Making the Case for Person-to-Person Payments

Does mobility provide the tipping point for bank-branded P2P?

Jim Bruene

December 2009

: OBR 174/175



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In this report, we look at the market for online and mobile person-to-person payments, a market expected to grow to 15 to 20 million U.S. households by 2020 (or more if the predominant pricing for low-value transfers is free).
When we first wrote about this area ten years ago (OBR 54, Nov. 1999), three major U.S. banks had P2P systems in the works: Wells Fargo, Bank of America and Bank One. By 2002, all were shuttered; knocked out cold by the biggest financial-services success story of the dot-com era, PayPal.
PayPal now dominates eBay commerce and has become a force at other online merchants as well. But still, people for the most part, pay each other the old-fashioned ways: cash, checks, and IOUs. Because electronic transactions are often more expensive, they won’t catch on until their convenience solidly trumps paper.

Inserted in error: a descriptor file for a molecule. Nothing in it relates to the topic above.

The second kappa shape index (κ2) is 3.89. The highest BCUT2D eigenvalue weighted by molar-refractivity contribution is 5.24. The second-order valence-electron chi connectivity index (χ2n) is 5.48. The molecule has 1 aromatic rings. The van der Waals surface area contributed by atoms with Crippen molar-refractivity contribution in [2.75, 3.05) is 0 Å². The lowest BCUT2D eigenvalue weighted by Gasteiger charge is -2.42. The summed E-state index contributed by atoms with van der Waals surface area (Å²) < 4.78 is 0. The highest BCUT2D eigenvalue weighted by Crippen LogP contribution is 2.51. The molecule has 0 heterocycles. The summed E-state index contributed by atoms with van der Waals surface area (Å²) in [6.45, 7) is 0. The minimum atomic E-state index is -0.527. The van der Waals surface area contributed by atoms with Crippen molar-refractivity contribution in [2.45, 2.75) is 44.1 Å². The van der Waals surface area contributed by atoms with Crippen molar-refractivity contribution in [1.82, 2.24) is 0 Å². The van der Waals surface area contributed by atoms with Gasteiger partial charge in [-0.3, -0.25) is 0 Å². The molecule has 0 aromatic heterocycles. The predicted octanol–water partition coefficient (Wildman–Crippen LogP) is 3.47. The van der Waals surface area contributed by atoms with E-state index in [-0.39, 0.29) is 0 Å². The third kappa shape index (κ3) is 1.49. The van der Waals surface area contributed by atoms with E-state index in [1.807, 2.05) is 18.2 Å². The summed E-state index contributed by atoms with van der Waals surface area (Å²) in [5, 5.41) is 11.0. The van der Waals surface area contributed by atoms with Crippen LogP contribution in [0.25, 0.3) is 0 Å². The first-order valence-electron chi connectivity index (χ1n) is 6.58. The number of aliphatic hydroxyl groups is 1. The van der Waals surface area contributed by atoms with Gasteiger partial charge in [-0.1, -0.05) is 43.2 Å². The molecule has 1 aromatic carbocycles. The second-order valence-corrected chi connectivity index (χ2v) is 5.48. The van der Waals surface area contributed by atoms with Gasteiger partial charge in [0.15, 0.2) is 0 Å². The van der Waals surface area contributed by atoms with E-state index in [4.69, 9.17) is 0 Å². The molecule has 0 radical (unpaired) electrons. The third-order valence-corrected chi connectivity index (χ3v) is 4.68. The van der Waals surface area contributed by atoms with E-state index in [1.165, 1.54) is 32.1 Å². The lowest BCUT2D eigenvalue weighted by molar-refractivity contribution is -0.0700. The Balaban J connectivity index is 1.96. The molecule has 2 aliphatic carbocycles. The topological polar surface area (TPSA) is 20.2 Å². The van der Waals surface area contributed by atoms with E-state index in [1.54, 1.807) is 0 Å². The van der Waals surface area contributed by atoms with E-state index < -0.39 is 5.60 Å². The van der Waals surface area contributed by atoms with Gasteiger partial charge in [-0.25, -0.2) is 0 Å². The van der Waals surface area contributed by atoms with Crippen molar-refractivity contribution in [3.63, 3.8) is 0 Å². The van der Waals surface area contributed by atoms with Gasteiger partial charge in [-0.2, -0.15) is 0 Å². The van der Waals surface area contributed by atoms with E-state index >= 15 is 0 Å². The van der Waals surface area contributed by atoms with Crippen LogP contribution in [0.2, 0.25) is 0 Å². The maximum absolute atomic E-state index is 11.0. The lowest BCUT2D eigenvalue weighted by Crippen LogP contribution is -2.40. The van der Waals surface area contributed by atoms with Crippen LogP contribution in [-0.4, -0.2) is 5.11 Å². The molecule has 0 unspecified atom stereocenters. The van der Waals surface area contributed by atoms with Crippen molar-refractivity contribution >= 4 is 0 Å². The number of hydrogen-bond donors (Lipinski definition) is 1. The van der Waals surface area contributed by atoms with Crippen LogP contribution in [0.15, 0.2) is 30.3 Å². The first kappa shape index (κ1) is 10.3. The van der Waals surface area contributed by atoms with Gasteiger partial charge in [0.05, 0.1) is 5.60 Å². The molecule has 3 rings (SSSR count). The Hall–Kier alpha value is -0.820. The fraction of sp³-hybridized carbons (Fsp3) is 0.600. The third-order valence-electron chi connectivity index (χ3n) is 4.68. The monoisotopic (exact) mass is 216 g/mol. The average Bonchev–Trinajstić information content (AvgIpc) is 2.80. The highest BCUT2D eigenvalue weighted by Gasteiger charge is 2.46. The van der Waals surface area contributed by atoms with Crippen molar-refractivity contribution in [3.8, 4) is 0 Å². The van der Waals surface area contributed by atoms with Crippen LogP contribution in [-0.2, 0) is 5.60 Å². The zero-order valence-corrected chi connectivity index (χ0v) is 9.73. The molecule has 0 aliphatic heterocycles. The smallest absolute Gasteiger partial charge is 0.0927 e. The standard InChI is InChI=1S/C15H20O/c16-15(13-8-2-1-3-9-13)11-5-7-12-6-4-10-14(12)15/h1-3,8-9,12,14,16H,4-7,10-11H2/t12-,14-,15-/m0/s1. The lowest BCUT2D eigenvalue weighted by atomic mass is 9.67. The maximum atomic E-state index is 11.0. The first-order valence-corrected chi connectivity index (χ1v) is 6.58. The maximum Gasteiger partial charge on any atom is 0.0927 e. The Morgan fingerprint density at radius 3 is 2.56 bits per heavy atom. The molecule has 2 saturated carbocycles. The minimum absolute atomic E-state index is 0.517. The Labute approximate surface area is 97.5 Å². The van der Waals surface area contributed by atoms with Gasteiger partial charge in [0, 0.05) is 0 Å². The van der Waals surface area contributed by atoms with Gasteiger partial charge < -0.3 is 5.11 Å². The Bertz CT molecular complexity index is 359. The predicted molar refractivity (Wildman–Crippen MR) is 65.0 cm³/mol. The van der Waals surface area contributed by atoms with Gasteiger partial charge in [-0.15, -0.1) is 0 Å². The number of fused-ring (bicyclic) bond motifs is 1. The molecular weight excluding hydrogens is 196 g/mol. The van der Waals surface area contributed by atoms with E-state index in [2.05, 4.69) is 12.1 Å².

Mobile banking may be that path to ultra-convenience. Gartner seems to think so. The research company put money transfer as the number-one most important application for smartphones in 2012.
The question isn’t whether electronic P2P payments will eventually replace paper; they will. It’s who will control the service, financial institutions or third parties? PayPal already has a substantial head start with a 72% penetration rate among U.S. online shoppers. Nice, but financial institutions have relationships with 100% of checking-account customers.
The report also looks at the size of the domestic P2P market through 2025 (measured in U.S. household usage).

Making the Case for Person-to-Person Payments

SKU: OBR174/175

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